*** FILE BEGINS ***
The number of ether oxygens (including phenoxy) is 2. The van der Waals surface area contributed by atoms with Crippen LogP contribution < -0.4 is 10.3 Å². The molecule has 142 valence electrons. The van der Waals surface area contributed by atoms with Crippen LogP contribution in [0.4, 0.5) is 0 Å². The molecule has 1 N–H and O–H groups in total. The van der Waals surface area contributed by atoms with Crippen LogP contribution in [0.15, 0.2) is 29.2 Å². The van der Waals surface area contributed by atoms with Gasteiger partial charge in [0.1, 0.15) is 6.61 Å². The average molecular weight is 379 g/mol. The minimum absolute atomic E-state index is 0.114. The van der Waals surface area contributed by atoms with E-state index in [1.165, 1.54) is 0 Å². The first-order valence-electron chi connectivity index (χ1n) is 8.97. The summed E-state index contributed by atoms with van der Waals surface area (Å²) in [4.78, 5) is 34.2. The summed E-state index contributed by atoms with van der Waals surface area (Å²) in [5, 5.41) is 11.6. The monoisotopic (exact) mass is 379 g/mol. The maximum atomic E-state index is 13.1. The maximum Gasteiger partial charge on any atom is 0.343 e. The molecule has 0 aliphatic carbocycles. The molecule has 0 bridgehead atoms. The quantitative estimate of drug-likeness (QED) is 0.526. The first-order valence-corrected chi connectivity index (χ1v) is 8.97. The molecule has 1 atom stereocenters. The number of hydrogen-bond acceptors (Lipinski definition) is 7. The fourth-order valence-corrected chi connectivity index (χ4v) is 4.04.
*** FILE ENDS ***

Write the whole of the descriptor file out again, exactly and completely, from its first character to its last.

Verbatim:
The number of ether oxygens (including phenoxy) is 2. The van der Waals surface area contributed by atoms with Crippen LogP contribution < -0.4 is 10.3 Å². The molecule has 142 valence electrons. The van der Waals surface area contributed by atoms with Crippen LogP contribution in [0.4, 0.5) is 0 Å². The molecule has 1 N–H and O–H groups in total. The van der Waals surface area contributed by atoms with Crippen LogP contribution in [0.15, 0.2) is 29.2 Å². The van der Waals surface area contributed by atoms with Gasteiger partial charge in [0.1, 0.15) is 6.61 Å². The average molecular weight is 379 g/mol. The minimum absolute atomic E-state index is 0.114. The van der Waals surface area contributed by atoms with E-state index in [1.165, 1.54) is 0 Å². The first-order valence-electron chi connectivity index (χ1n) is 8.97. The summed E-state index contributed by atoms with van der Waals surface area (Å²) in [4.78, 5) is 34.2. The summed E-state index contributed by atoms with van der Waals surface area (Å²) in [5, 5.41) is 11.6. The monoisotopic (exact) mass is 379 g/mol. The maximum atomic E-state index is 13.1. The maximum Gasteiger partial charge on any atom is 0.343 e. The molecule has 0 aliphatic carbocycles. The molecule has 0 bridgehead atoms. The quantitative estimate of drug-likeness (QED) is 0.526. The first-order valence-corrected chi connectivity index (χ1v) is 8.97. The molecule has 1 atom stereocenters. The number of hydrogen-bond acceptors (Lipinski definition) is 7. The fourth-order valence-corrected chi connectivity index (χ4v) is 4.04.